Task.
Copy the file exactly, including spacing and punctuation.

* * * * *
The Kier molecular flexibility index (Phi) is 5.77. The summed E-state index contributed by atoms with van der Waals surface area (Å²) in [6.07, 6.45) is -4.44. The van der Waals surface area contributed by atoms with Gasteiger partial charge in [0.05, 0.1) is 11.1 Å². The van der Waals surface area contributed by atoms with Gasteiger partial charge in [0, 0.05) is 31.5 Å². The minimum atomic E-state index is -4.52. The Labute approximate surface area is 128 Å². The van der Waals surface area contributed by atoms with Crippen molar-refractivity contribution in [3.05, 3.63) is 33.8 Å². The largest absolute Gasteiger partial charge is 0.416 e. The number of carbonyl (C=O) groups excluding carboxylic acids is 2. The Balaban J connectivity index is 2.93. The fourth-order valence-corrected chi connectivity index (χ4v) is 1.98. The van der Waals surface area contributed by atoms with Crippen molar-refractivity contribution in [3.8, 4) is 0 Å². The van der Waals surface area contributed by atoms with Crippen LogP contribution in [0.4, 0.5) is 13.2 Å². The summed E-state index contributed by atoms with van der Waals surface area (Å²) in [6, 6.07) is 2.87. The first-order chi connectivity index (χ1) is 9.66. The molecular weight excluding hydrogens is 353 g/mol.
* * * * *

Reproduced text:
The Kier molecular flexibility index (Phi) is 5.77. The summed E-state index contributed by atoms with van der Waals surface area (Å²) in [6.07, 6.45) is -4.44. The van der Waals surface area contributed by atoms with Gasteiger partial charge in [0.05, 0.1) is 11.1 Å². The van der Waals surface area contributed by atoms with Gasteiger partial charge in [0, 0.05) is 31.5 Å². The minimum atomic E-state index is -4.52. The Labute approximate surface area is 128 Å². The van der Waals surface area contributed by atoms with Crippen molar-refractivity contribution in [3.05, 3.63) is 33.8 Å². The largest absolute Gasteiger partial charge is 0.416 e. The number of carbonyl (C=O) groups excluding carboxylic acids is 2. The Balaban J connectivity index is 2.93. The fourth-order valence-corrected chi connectivity index (χ4v) is 1.98. The van der Waals surface area contributed by atoms with Crippen molar-refractivity contribution in [3.8, 4) is 0 Å². The van der Waals surface area contributed by atoms with Crippen LogP contribution in [0.4, 0.5) is 13.2 Å². The summed E-state index contributed by atoms with van der Waals surface area (Å²) in [6, 6.07) is 2.87. The first-order chi connectivity index (χ1) is 9.66. The molecular weight excluding hydrogens is 353 g/mol.